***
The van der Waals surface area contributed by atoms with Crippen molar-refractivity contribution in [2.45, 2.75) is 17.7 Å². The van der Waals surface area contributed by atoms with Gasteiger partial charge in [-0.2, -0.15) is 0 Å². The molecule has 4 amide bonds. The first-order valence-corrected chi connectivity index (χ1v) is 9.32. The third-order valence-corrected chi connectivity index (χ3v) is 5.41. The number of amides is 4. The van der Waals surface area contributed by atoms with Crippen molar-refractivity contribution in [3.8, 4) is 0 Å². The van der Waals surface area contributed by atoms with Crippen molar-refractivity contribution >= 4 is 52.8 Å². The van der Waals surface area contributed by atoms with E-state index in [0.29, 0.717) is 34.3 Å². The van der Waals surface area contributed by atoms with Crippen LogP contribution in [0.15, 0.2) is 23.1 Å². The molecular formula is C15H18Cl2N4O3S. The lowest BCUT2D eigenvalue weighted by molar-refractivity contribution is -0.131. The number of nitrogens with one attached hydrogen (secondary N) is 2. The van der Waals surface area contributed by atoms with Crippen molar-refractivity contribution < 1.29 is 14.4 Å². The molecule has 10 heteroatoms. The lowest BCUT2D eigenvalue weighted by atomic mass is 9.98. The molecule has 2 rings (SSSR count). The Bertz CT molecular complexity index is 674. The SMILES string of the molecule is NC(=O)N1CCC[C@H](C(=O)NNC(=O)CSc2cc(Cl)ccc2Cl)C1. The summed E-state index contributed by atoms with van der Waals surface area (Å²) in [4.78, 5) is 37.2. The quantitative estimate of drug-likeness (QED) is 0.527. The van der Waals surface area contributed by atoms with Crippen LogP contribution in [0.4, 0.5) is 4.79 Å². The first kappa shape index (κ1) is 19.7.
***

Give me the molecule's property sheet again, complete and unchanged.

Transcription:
The van der Waals surface area contributed by atoms with Crippen molar-refractivity contribution in [2.45, 2.75) is 17.7 Å². The van der Waals surface area contributed by atoms with Gasteiger partial charge in [-0.2, -0.15) is 0 Å². The molecule has 4 amide bonds. The first-order valence-corrected chi connectivity index (χ1v) is 9.32. The third-order valence-corrected chi connectivity index (χ3v) is 5.41. The number of amides is 4. The van der Waals surface area contributed by atoms with Crippen molar-refractivity contribution in [3.8, 4) is 0 Å². The van der Waals surface area contributed by atoms with Crippen molar-refractivity contribution >= 4 is 52.8 Å². The van der Waals surface area contributed by atoms with E-state index in [0.29, 0.717) is 34.3 Å². The van der Waals surface area contributed by atoms with Crippen LogP contribution in [0.15, 0.2) is 23.1 Å². The molecular formula is C15H18Cl2N4O3S. The lowest BCUT2D eigenvalue weighted by molar-refractivity contribution is -0.131. The number of nitrogens with one attached hydrogen (secondary N) is 2. The van der Waals surface area contributed by atoms with Crippen molar-refractivity contribution < 1.29 is 14.4 Å². The molecule has 10 heteroatoms. The lowest BCUT2D eigenvalue weighted by atomic mass is 9.98. The molecule has 2 rings (SSSR count). The Bertz CT molecular complexity index is 674. The SMILES string of the molecule is NC(=O)N1CCC[C@H](C(=O)NNC(=O)CSc2cc(Cl)ccc2Cl)C1. The summed E-state index contributed by atoms with van der Waals surface area (Å²) in [4.78, 5) is 37.2. The quantitative estimate of drug-likeness (QED) is 0.527. The van der Waals surface area contributed by atoms with Crippen LogP contribution in [0.4, 0.5) is 4.79 Å². The first kappa shape index (κ1) is 19.7.